The coronavirus is shaping up to have a significant impact on businesses around the world and the global economy. Since it was first reported in early January, the virus has sickened more than 40,000 people in 25 countries and killed over 1,000, but the outbreak’s impact is also being sharply felt along global supply chains that run through China.
The virus was first detected during one of the highest travel seasons in the country. China’s Lunar New Year, a holiday celebrated throughout the country and during which many people travel home to visit family and friends in cities and towns far from where they work, began on January 25 and was extended by the country’s central government to slow the spread of the coronavirus. Initially set to end January 30, it was extended to February 3, however 24 of China’s 31 provinces urged businesses not reopen until February 10.
The extended holiday saw factories and their operations shuttered—carmakers in China, for example, are cutting production by 15 percent in the quarter—shoppers are staying home and numerous international airlines are curtailing, if not cancelling, flights to the country. American Airlines is not expected to resume flights to China and Hong Kong until April at the earliest, says a report in USA Today. And with China’s factories shut down, global supply chains are finding parts in short supply, cutting production beyond China’s borders. Hyundai in South Korea has already temporarily closed plants, and Fiat Chrysler is working to prevent similar disruptions at its European factories.
On Friday, PPAI hosted a webinar, “The Coronavirus: A Conversation With Leading Global Experts,” to help industry professionals learn more about the outbreak and its effects. Facilitated by Jonathan Isaacson, CEO of supplier Gemline, the webinar featured the expertise of top specialists: Dr. Joseph Eisenberg, chair of epidemiology, University of Michigan; Dr. Mary Gallagher, director, Center for Chinese Studies, University of Michigan; and Peter Martin, vice chairman, FocusPoint International Crisis Management.
Eisenberg began by explaining that coronaviruses are, in general, fairly common. They cause the common cold, for instance. What makes the current outbreak so different is that it was transmitted from animals to humans. Eisenberg said, “It’s spreading the way it’s spreading because it’s novel. It’s a new virus and people don’t have prior immunity. Even with influenza, which emerges as a different strain each year, people have some level of immunity.”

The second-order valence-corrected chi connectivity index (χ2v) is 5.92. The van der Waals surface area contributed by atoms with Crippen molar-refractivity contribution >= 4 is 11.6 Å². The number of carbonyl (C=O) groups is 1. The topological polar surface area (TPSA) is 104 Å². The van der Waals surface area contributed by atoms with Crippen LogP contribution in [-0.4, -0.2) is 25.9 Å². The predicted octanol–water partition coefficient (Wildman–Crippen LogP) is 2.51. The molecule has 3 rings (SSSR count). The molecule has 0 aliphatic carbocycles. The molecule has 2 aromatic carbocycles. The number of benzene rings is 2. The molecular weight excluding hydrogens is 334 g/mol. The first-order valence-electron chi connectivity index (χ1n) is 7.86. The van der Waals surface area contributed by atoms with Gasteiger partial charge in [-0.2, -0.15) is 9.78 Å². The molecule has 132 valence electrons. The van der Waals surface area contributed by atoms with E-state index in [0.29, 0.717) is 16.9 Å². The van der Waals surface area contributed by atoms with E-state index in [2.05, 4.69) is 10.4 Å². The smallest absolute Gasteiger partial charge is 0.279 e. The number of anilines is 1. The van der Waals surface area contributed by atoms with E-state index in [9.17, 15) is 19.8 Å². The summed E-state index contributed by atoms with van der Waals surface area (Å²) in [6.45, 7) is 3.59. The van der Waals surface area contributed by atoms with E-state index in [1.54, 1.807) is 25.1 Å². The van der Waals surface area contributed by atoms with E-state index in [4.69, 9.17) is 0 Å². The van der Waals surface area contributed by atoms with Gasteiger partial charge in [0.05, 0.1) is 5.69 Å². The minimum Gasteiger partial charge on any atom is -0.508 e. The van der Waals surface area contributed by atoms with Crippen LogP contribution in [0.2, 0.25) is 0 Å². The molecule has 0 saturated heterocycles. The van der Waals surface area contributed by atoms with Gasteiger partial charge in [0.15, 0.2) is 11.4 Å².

With so many products coming into the U.S. from China, one major concern voiced during the webinar is the potential risk of the coronavirus being transmitted on products and packaging being imported from China. Eisenberg explained that flu viruses can survive on surfaces for a couple of hours. Products coming into the U.S. by air are generally in transit for three days. Those traveling by sea may be in transit for 14 days or more. Eisenberg said, “Survival time on a porous surface, like sheets, is going to be different than a surface like steel. It’s a pretty wide range. For the coronavirus, we’re probably talking hours, but we don’t know for sure. It’s probably safe to say it’s closer to influenza. Without knowing the specifics of the virus, it is unlikely that the coronavirus can survive on surfaces for products’ shipping durations. A standard surface cleaning would make it even less likely. Three to 14 days is a pretty long period of time for a respiratory virus to actually survive.”
In the webinar, Isaacson asked Eisenberg if we’re seeing the right response to the coronavirus from a public health perspective. Eisenberg said, “In respect to risk in the U.S., yes, the risk is incredibly low—especially when you compare it to the flu, which kills of tens of thousands of people every year in the U.S. Thinking of that relative risk, there should be little concern about the risk of getting coronavirus in the U.S.”
The outbreak and responses by the Chinese government and governments around the world raise questions for businesses operating in China. The Hong Kong Gifts & Premium Fair, one of the largest events in the world for the global promotional products industry, is still on schedule to run April 27-30. Asked about the impact of the virus on gatherings such as this, Gallagher said, “The Chinese government is debating postponing two annual meetings that occur in March, meetings of the legislature and a consultative conference. There’s a lot of political sensitivity around them. It would indicate the unprecedented level of the crisis. I’d leave a lot of room for flexibility.”
On the webinar, Martin talked about the crisis management aspect of the virus on business. “There’s a lot of uncertainty around getting supplies in and product out, and what the reaction of countries doing the importing in and out are going to do,” he said. “Regarding shipping to and from China, there are issues with traffic volume and employee comfort level. Fedex, for example, is allowing pilots to volunteer as to whether or not they fly into China.”
Martin added, “At this point, there’s a lot of pivoting and indecision. If there was a decision right now, I wouldn’t trust it being honored more than for a few days’ time. The financial impact on China and the businesses relying on it will be significant, and we don’t really understand what that’s going to look like yet. There remains a lot of uncertainty about how this will play out in the next couple of weeks and it is too early to tell.”
Continue to follow this developing story in PPB Newslink. The 60-minute webinar is free and available to listen to on demand, here.